What is child abuse?
Abuse (also called Significant Harm) can happen to a child at any age. Abusers can be adults but not just parents or carers, abuse often occurs within a relationship of trust e.g. a teacher, carer, family friend or youth leader.
Abuse can happen to a child or young person at any age, from birth to when they have left school. It can happen in well-off families or poor families, from any ethnic background. It can happen children and young people whether or not they have a disability.
Abuse can happen because of the way adults or other children and young people behave towards a child or young person. It can also result from adults failing to provide proper care for the children they look after. A child or young person can suffer different kinds of abuse at the same time.
According to the NSPCC:
‘Child abuse is any action by another person – adult or child – that causes significant harm to a child. It can be physical, sexual or emotional, but can just as often be about a lack of love, care and attention. We know that neglect, whatever form it takes, can be just as damaging to a child as physical abuse.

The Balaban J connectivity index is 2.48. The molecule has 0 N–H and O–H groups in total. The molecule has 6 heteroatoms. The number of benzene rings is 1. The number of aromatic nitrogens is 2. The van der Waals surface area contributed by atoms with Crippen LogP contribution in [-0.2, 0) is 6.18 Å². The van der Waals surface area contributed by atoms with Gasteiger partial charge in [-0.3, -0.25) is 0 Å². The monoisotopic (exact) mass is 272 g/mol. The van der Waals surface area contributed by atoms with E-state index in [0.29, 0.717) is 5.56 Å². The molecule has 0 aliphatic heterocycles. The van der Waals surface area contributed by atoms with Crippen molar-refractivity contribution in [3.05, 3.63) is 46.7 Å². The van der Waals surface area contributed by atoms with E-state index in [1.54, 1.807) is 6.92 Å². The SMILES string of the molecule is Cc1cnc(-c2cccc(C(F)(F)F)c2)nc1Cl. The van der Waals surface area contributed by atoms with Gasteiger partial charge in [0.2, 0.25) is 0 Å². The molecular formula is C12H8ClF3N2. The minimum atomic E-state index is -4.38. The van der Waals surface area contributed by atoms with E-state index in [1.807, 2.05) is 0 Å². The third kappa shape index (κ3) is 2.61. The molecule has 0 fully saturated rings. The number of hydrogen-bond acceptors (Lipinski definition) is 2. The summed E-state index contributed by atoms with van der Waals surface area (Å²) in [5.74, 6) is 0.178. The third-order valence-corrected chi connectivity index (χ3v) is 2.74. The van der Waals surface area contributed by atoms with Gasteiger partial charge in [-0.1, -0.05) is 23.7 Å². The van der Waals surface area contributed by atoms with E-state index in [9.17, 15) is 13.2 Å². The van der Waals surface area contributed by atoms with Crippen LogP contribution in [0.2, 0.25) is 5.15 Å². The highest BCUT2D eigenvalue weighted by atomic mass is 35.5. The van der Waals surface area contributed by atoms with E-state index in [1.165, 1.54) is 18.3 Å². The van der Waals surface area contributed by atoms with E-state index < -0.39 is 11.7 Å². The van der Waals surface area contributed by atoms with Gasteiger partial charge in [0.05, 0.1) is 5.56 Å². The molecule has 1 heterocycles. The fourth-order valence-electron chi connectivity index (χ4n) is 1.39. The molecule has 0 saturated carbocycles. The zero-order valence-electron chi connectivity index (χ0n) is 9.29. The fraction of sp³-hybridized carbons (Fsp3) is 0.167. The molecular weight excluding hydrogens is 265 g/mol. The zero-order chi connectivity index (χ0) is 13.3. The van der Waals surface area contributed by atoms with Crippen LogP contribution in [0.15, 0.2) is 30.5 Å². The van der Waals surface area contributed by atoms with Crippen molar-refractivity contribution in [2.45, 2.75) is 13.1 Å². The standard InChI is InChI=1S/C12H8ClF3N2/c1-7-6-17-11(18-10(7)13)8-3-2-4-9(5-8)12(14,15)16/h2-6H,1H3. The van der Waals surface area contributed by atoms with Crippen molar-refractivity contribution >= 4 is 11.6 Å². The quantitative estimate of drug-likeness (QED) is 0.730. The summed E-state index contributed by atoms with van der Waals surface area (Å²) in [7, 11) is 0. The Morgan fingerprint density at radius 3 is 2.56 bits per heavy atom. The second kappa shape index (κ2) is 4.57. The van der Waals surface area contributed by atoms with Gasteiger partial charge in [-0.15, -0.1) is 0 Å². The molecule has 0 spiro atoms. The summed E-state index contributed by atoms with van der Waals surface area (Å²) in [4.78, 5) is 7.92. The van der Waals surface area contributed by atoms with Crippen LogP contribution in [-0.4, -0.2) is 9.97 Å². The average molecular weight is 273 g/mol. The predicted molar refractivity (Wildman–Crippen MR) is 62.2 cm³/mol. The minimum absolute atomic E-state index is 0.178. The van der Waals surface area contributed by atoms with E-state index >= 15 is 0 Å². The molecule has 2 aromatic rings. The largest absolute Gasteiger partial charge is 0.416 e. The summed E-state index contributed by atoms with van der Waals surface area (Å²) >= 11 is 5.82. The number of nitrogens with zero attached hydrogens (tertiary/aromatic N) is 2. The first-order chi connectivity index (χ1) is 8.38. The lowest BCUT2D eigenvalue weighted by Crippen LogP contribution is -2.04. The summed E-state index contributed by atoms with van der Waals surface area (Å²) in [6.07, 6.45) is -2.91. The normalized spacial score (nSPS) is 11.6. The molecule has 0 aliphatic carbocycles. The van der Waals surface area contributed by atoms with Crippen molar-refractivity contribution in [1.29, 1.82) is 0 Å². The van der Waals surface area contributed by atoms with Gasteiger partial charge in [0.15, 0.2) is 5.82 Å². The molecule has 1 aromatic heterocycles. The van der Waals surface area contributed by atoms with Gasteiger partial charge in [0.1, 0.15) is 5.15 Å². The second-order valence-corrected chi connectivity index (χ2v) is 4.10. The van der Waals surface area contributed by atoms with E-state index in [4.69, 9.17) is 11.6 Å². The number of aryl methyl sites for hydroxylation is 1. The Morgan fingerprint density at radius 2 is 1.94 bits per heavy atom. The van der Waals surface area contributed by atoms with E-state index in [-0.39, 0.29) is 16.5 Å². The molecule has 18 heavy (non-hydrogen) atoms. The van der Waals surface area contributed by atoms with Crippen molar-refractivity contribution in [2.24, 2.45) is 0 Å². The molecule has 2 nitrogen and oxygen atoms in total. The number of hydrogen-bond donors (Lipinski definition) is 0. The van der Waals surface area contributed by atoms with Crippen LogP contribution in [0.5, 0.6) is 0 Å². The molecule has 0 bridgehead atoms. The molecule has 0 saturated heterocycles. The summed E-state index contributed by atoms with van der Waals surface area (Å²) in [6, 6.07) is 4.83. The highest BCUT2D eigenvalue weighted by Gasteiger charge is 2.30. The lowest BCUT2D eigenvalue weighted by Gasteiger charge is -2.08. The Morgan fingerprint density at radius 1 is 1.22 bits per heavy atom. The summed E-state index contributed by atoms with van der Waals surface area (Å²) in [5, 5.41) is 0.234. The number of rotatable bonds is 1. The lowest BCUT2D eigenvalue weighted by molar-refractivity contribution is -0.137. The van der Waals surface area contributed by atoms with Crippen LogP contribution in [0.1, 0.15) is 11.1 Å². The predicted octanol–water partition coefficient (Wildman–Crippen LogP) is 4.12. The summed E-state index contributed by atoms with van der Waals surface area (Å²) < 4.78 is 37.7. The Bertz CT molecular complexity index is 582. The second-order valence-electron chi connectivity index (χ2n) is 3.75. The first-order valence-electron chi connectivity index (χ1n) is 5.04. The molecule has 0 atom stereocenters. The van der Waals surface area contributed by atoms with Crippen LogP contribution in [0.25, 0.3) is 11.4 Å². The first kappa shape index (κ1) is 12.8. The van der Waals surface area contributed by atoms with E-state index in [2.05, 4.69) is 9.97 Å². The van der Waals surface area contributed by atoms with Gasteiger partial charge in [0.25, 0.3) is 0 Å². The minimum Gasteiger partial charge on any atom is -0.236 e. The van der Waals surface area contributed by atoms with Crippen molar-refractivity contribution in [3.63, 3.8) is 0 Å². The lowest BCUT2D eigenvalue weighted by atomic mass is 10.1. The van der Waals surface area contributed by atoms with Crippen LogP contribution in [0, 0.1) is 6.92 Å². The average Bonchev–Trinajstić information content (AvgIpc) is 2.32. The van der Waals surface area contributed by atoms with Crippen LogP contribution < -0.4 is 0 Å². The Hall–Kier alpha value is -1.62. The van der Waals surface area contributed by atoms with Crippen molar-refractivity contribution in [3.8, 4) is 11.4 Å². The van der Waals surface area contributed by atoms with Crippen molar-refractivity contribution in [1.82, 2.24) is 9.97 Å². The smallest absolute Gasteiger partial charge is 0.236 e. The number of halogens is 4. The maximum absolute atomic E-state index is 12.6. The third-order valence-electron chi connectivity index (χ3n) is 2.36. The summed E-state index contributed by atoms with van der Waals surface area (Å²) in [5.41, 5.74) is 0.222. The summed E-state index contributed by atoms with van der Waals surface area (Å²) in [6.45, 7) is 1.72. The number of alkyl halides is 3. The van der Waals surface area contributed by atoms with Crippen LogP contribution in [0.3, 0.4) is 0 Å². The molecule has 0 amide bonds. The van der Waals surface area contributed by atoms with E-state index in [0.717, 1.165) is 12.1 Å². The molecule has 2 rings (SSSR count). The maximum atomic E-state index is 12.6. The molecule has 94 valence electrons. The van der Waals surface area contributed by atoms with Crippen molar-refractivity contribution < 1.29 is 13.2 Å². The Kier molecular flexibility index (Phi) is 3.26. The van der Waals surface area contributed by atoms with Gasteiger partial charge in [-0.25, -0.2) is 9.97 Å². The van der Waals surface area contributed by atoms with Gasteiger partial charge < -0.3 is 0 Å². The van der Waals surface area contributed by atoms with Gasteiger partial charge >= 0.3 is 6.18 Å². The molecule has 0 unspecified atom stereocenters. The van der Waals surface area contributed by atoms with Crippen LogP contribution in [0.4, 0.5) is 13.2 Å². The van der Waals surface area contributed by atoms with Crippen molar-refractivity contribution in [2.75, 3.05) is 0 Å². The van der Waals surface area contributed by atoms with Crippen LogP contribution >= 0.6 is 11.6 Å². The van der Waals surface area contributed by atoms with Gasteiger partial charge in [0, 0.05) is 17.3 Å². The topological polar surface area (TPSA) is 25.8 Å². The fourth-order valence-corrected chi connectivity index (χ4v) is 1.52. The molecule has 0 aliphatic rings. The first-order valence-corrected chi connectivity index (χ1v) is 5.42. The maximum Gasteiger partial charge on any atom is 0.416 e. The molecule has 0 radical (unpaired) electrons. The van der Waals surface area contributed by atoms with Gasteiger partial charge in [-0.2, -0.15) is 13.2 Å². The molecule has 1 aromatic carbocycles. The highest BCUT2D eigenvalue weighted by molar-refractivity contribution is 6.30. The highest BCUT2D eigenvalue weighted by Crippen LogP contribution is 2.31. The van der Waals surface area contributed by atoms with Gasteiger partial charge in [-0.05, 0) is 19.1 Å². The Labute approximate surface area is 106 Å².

An abused child will often experience more than one type of abuse, as well as other difficulties in their lives. It often happens over a period of time, rather than being a one-off event. And it can increasingly happen online.
We estimate that over half a million children are abused in the UK each year.’
According to the law, there are 4 main types of abuse that could cause harm or neglect. These are:
Connected issues include
Domestic Abuse – when one adult in a family or relationship threatens, bullies or hurts another family member e.g. physically, psychologically, emotionally, sexually or financially.
AFRUCA has produced the “Safeguarding Africans Children in the UK” series of publications to highlight different safeguarding issues and to assist members of the African community in the UK to know more about different forms of child abuse and how to identify the signs so children can be safe and be better protected found at www.afruca.org/